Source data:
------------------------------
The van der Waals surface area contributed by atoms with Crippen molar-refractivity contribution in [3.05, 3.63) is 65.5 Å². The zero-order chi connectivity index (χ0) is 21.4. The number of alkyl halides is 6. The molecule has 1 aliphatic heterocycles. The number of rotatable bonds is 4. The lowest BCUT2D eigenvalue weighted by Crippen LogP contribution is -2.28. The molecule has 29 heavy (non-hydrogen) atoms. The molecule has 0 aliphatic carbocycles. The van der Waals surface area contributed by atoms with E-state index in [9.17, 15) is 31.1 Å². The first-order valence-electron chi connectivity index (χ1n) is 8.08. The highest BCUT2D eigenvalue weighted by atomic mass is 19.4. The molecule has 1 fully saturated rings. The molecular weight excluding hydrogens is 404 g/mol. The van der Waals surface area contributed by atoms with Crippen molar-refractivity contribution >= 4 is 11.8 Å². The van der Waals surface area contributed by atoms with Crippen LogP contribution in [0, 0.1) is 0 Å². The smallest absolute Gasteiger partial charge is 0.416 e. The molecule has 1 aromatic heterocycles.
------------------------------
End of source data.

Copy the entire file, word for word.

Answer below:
The van der Waals surface area contributed by atoms with Crippen molar-refractivity contribution in [3.05, 3.63) is 65.5 Å². The zero-order chi connectivity index (χ0) is 21.4. The number of alkyl halides is 6. The molecule has 1 aliphatic heterocycles. The number of rotatable bonds is 4. The lowest BCUT2D eigenvalue weighted by Crippen LogP contribution is -2.28. The molecule has 29 heavy (non-hydrogen) atoms. The molecule has 0 aliphatic carbocycles. The van der Waals surface area contributed by atoms with E-state index in [9.17, 15) is 31.1 Å². The first-order valence-electron chi connectivity index (χ1n) is 8.08. The highest BCUT2D eigenvalue weighted by atomic mass is 19.4. The molecule has 1 fully saturated rings. The molecular weight excluding hydrogens is 404 g/mol. The van der Waals surface area contributed by atoms with Crippen molar-refractivity contribution >= 4 is 11.8 Å². The van der Waals surface area contributed by atoms with Crippen LogP contribution in [0, 0.1) is 0 Å². The smallest absolute Gasteiger partial charge is 0.416 e. The molecule has 1 aromatic heterocycles.